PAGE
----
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Famines as Military Weapons: Is Europe in Danger?

Famines as Military Weapons: Is Europe in Danger?

 A Dutch girl photographed at the time of the “hongerwinter”, the famine that hit The Netherlands in 1945, during WW2. 

In the West, we tend to think of famines as events of the remote past that will never return, a view typified by Steven Pinker in his 2011 book The Better Angels of our Nature.” This attitude is often accompanied by sneers at Paul Ehrlich who, in 1968, had predicted extensive worldwide famines that were soon to occur. Even when famines are discussed as a real possibility, they are seen as affecting only those remote countries where hordes of dark-skinned or slant-eyed people already live in near-starvation conditions.

We forgot how close in time was an age in which hunger was a fact of life and famines a common occurrence. The last important famine in Europe was in the Netherlands in 1946 — that was less than a hundred years ago, not in the Middle Ages. Our lack of historical memory is the reason why we see books such as “One Billion Americans” by Matthew Yglesias, where the author happily neglects the problems involved with supplying food and energy to a U.S. population three times larger than it is nowadays.

The real problem with assessing the possibility of future famines is that they are often man-made, that is actively created by human actions. Starving an enemy is a time-honored strategy that works beautifully. We have a detailed report of how it was put into practice by the Romans at the time of the Siege of Jerusalem of 70 AD, but it is surely much older than that. In recent times, the US secretary of state, Mike Pompeo, threatened Iran in 2018 by saying that they must listen to the U.S. ‘If They Want Their People to Eat.’  Clearly, the temptation to starve another country into submission never completely disappeared and it may returning.

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Bodhi Paul Chefurka: Carrying capacity, overshoot and sustainability

Bodhi Paul Chefurka: Carrying capacity, overshoot and sustainability

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Ever since the writing of Thomas Malthus in the early 1800s, and especially since Paul Ehrlich’s publication of “The Population Bomb”  in 1968, there has been a lot of learned skull-scratching over what the sustainable human population of Planet Earth might “really” be over the long haul.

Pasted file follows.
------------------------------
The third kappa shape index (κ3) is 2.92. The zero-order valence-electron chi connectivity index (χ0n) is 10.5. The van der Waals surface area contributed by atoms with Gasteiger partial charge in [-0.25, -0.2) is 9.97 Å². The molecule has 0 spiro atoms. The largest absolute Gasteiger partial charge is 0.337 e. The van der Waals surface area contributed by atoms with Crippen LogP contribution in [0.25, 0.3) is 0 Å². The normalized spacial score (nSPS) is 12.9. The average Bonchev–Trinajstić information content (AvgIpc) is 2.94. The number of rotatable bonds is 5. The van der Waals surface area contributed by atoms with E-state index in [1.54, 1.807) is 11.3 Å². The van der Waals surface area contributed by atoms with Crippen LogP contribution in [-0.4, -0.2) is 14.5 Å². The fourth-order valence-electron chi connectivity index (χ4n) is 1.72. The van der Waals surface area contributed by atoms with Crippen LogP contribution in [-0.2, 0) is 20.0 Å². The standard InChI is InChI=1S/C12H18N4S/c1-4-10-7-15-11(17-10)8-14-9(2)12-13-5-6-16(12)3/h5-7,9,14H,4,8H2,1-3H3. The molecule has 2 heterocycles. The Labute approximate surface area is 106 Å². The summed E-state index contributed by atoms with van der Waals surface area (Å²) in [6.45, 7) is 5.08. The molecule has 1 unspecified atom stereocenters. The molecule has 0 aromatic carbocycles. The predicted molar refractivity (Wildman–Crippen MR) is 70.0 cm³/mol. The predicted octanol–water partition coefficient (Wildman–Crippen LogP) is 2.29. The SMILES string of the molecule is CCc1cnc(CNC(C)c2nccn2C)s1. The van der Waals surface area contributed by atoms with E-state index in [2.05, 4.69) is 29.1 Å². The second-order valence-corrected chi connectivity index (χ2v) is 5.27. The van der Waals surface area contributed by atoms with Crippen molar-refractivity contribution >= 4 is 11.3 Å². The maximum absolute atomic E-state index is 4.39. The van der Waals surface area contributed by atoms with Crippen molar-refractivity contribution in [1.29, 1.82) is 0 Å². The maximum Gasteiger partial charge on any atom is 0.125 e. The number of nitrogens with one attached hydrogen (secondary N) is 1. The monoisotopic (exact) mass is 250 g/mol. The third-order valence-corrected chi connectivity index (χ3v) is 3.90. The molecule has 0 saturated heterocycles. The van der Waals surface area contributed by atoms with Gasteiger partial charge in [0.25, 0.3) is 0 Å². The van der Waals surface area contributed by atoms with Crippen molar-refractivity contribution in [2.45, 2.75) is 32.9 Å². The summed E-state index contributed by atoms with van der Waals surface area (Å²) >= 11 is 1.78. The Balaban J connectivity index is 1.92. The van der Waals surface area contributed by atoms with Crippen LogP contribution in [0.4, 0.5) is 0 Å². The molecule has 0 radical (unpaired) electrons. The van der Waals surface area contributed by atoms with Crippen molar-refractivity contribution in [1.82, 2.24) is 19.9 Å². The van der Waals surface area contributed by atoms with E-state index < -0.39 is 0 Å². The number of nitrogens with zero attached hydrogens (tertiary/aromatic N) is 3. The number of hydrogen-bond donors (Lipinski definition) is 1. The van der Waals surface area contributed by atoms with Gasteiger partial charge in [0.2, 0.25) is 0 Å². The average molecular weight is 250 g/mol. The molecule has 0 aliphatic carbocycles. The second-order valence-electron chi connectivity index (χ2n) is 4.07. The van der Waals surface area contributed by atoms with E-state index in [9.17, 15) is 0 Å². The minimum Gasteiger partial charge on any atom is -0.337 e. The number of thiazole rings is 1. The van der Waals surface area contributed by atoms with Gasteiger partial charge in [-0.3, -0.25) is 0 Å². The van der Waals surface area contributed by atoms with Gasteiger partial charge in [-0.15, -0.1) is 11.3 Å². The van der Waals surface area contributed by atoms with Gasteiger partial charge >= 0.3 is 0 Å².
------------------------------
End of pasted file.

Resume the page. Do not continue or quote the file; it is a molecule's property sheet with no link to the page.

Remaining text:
This question is intrinsically tied to the issue of ecological overshoot so ably described by William R. Catton Jr. in his 1980 book “Overshoot:The Ecological Basis of Revolutionary Change”.  How much have we already pushed our population and consumption levels above the long-term carrying capacity of the planet?

In this article I outline my current thoughts on carrying capacity and overshoot, and present five estimates for the size of a sustainable human population.

Carrying Capacity

Carrying capacity” is a well-known ecological term that has an obvious and fairly intuitive meaning: “The maximum population size of a species that the environment can sustain indefinitely, given the food, habitat, water and other necessities available in the environment.” 

Unfortunately that definition becomes more nebulous and controversial the closer you look at it, especially when we are talking about the planetary carrying capacity for human beings. Ecologists will claim that our numbers have already well surpassed the planet’s carrying capacity, while others (notably economists and politicians…) claim we are nowhere near it yet!
 
This confusion may arise because we tend to confuse two very different understandings of the phrase “carrying capacity”.  For this discussion I will call these the “subjective” view and the “objective” views of carrying capacity.

The subjective view is carrying capacity as seen by a member of the species in question. Rather than coming from a rational, analytical assessment of the overall situation, it is an experiential judgement. 

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Paul Ehrlich: ‘Collapse of civilisation is a near certainty within decades’

Fifty years after the publication of his controversial book The Population Bomb, biologist Paul Ehrlich warns overpopulation and overconsumption are driving us over the edge

The toxification of the planet with synthetic chemicals may be more dangerous to people and wildlife than climate change, says Ehrlich.
The toxification of the planet with synthetic chemicals may be more dangerous to people and wildlife than climate change, says Ehrlich. Photograph: Linh Pham/Getty Images

Ashattering collapse of civilisation is a “near certainty” in the next few decades due to humanity’s continuing destruction of the natural world that sustains all life on Earth, according to biologist Prof Paul Ehrlich.